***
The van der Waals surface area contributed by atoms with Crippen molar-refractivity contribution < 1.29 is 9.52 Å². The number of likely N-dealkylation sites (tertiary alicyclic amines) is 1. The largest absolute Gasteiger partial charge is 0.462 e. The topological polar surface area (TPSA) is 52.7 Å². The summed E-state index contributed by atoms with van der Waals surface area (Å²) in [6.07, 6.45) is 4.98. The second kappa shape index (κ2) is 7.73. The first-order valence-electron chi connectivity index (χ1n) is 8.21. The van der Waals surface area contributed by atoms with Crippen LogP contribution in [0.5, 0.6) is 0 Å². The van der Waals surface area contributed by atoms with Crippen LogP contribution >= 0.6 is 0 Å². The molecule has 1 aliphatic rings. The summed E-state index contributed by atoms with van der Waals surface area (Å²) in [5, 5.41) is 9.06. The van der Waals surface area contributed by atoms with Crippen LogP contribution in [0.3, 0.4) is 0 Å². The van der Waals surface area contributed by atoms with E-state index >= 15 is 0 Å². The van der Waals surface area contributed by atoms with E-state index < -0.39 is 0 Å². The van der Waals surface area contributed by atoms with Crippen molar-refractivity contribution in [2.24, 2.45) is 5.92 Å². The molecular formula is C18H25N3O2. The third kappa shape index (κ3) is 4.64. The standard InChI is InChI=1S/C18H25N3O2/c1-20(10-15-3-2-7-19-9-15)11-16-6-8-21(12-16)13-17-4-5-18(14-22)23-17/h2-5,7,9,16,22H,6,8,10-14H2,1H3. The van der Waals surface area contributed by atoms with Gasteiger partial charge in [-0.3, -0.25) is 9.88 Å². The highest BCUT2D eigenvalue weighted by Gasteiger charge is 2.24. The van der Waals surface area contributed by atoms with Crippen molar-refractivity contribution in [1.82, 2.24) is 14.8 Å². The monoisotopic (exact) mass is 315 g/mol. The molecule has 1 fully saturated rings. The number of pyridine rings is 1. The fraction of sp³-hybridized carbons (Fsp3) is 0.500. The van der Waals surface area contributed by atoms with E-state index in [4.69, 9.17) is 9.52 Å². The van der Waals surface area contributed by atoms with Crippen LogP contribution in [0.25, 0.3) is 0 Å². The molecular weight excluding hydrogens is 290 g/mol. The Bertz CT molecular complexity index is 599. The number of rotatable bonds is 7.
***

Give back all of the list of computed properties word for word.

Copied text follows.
The van der Waals surface area contributed by atoms with Crippen molar-refractivity contribution < 1.29 is 9.52 Å². The number of likely N-dealkylation sites (tertiary alicyclic amines) is 1. The largest absolute Gasteiger partial charge is 0.462 e. The topological polar surface area (TPSA) is 52.7 Å². The summed E-state index contributed by atoms with van der Waals surface area (Å²) in [6.07, 6.45) is 4.98. The second kappa shape index (κ2) is 7.73. The first-order valence-electron chi connectivity index (χ1n) is 8.21. The van der Waals surface area contributed by atoms with Crippen LogP contribution in [0.5, 0.6) is 0 Å². The van der Waals surface area contributed by atoms with Crippen LogP contribution >= 0.6 is 0 Å². The molecule has 1 aliphatic rings. The summed E-state index contributed by atoms with van der Waals surface area (Å²) in [5, 5.41) is 9.06. The van der Waals surface area contributed by atoms with Crippen LogP contribution in [0.3, 0.4) is 0 Å². The van der Waals surface area contributed by atoms with E-state index >= 15 is 0 Å². The van der Waals surface area contributed by atoms with E-state index < -0.39 is 0 Å². The van der Waals surface area contributed by atoms with Crippen molar-refractivity contribution in [2.24, 2.45) is 5.92 Å². The molecular formula is C18H25N3O2. The third kappa shape index (κ3) is 4.64. The standard InChI is InChI=1S/C18H25N3O2/c1-20(10-15-3-2-7-19-9-15)11-16-6-8-21(12-16)13-17-4-5-18(14-22)23-17/h2-5,7,9,16,22H,6,8,10-14H2,1H3. The van der Waals surface area contributed by atoms with Gasteiger partial charge in [-0.3, -0.25) is 9.88 Å². The highest BCUT2D eigenvalue weighted by Gasteiger charge is 2.24. The van der Waals surface area contributed by atoms with Crippen molar-refractivity contribution in [1.82, 2.24) is 14.8 Å². The monoisotopic (exact) mass is 315 g/mol. The molecule has 1 fully saturated rings. The number of pyridine rings is 1. The fraction of sp³-hybridized carbons (Fsp3) is 0.500. The van der Waals surface area contributed by atoms with E-state index in [4.69, 9.17) is 9.52 Å². The van der Waals surface area contributed by atoms with Crippen LogP contribution in [0.25, 0.3) is 0 Å². The molecular weight excluding hydrogens is 290 g/mol. The Bertz CT molecular complexity index is 599. The number of rotatable bonds is 7.